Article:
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FICO® Scores are the most widely used credit scores. Each FICO® Score is a three-digit number calculated from the data on your credit reports at the three major consumer reporting agencies—Experian, TransUnion and Equifax. Your FICO® Scores predict how likely you are to pay back a credit obligation as agreed. Lenders use FICO® Scores to help them quickly, consistently and objectively evaluate potential borrowers’ credit risk.
Members can log into Online and Mobile Banking to view their FICO® Scores, which are updated on a quarterly basis.
What your FICO® Score means to lenders:
800 or more: Indication of an exceptional borrower
740–799: Indication of a very good borrower
670–739: Scores in this average U.S. range are considered good
580–669: Some lenders will approve borrowers with this score
579 or less: Indication of a poor borrower
FICO® Scores are calculated from the credit data in your credit report. This data is grouped into five categories; the percentage is weighted on the importance of each category.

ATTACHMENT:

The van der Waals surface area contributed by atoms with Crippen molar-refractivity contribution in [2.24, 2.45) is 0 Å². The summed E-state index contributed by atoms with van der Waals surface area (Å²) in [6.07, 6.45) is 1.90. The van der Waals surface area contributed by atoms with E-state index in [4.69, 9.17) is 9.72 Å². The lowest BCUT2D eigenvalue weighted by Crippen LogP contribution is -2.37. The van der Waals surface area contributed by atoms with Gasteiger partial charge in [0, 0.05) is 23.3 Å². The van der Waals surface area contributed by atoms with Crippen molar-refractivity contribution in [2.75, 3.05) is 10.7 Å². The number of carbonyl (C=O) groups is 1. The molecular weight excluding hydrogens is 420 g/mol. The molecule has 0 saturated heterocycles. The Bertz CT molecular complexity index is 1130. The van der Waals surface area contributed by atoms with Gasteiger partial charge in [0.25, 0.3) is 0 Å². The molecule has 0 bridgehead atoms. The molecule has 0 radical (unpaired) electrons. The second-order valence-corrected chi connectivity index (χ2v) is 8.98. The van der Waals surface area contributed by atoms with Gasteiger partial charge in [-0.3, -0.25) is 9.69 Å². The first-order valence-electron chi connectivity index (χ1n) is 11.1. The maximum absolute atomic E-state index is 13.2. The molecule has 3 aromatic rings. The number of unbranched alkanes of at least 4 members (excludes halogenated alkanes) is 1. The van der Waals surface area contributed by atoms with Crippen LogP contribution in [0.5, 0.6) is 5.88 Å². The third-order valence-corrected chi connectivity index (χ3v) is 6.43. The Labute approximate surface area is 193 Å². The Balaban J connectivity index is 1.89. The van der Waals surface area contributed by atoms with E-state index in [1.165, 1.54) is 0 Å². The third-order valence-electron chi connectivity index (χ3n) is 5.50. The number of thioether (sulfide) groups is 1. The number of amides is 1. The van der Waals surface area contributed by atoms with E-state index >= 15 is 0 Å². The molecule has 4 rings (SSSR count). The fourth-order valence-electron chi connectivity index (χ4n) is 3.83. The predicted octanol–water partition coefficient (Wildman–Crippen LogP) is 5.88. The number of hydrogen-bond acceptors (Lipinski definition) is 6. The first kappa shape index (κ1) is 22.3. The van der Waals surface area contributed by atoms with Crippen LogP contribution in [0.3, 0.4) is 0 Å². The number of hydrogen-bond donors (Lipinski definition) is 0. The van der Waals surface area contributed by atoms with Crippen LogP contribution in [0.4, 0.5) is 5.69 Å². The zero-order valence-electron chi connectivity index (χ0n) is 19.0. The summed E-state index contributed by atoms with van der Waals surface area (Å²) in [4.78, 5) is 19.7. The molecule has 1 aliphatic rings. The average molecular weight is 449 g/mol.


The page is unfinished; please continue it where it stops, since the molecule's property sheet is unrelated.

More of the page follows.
1. 35% – Payment history: Whether you’ve paid past credit accounts on time
2. 30% – Amounts owed: The amount of credit and loans you are using
3. 15% – Length of credit history: How long you’ve had credit
4. 10% – New credit: Frequency of credit inquires and new account openings
5. 10% – Credit mix: The mix of your credit, retail accounts, installment loans, finance company accounts and mortgage loans
You can get a free copy of your credit report from each of the three major consumer reporting agencies annually. To request a copy of your credit report, please visit: annualcreditreport.com. Please note that your free credit report will not include your FICO® Score. Because your FICO® Score is based on the information in your credit report, it is important to make sure that the credit report information is accurate.
FICO is a registered trademark of Fair Isaac Corporation in the United States and other countries.
Stanford FCU and Fair Isaac are not credit repair organizations as defined under federal or state law, including the Credit Repair Organizations Act. Stanford FCU and Fair Isaac do not provide “credit repair” services or advice or assistance regarding “rebuilding” or “improving” your credit record, credit history or credit rating.